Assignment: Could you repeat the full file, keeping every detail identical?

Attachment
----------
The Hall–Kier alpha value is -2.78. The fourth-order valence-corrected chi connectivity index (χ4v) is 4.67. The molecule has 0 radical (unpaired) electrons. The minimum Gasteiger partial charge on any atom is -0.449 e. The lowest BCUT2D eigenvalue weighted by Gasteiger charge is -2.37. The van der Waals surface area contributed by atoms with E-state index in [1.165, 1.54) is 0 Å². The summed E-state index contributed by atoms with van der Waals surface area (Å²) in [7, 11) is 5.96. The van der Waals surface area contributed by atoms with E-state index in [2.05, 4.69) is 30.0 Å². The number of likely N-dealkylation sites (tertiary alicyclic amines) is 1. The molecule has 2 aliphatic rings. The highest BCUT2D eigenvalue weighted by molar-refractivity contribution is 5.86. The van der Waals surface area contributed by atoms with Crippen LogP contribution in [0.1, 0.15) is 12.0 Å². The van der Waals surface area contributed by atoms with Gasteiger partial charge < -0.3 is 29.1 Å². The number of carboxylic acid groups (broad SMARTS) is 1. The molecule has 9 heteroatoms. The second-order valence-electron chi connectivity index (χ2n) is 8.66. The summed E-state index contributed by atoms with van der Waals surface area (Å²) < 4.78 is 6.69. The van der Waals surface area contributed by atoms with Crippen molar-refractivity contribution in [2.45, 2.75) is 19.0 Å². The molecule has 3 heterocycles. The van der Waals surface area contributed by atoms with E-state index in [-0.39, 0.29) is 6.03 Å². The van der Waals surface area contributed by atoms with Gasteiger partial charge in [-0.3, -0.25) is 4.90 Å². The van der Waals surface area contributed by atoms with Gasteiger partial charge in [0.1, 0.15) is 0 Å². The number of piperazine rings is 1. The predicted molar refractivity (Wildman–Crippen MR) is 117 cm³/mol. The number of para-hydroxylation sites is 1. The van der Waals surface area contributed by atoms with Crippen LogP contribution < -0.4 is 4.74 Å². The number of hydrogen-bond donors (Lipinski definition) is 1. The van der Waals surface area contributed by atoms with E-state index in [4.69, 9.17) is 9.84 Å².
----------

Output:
The Hall–Kier alpha value is -2.78. The fourth-order valence-corrected chi connectivity index (χ4v) is 4.67. The molecule has 0 radical (unpaired) electrons. The minimum Gasteiger partial charge on any atom is -0.449 e. The lowest BCUT2D eigenvalue weighted by Gasteiger charge is -2.37. The van der Waals surface area contributed by atoms with E-state index in [1.165, 1.54) is 0 Å². The summed E-state index contributed by atoms with van der Waals surface area (Å²) in [7, 11) is 5.96. The van der Waals surface area contributed by atoms with E-state index in [2.05, 4.69) is 30.0 Å². The number of likely N-dealkylation sites (tertiary alicyclic amines) is 1. The molecule has 2 aliphatic rings. The highest BCUT2D eigenvalue weighted by molar-refractivity contribution is 5.86. The van der Waals surface area contributed by atoms with Crippen LogP contribution in [0.1, 0.15) is 12.0 Å². The van der Waals surface area contributed by atoms with Gasteiger partial charge < -0.3 is 29.1 Å². The number of carboxylic acid groups (broad SMARTS) is 1. The molecule has 9 heteroatoms. The second-order valence-electron chi connectivity index (χ2n) is 8.66. The summed E-state index contributed by atoms with van der Waals surface area (Å²) < 4.78 is 6.69. The van der Waals surface area contributed by atoms with Crippen molar-refractivity contribution in [2.45, 2.75) is 19.0 Å². The molecule has 3 heterocycles. The van der Waals surface area contributed by atoms with E-state index in [-0.39, 0.29) is 6.03 Å². The van der Waals surface area contributed by atoms with Gasteiger partial charge in [-0.3, -0.25) is 4.90 Å². The van der Waals surface area contributed by atoms with Gasteiger partial charge in [0.1, 0.15) is 0 Å². The number of piperazine rings is 1. The predicted molar refractivity (Wildman–Crippen MR) is 117 cm³/mol. The number of para-hydroxylation sites is 1. The van der Waals surface area contributed by atoms with Crippen LogP contribution < -0.4 is 4.74 Å². The number of hydrogen-bond donors (Lipinski definition) is 1. The van der Waals surface area contributed by atoms with E-state index in [4.69, 9.17) is 9.84 Å².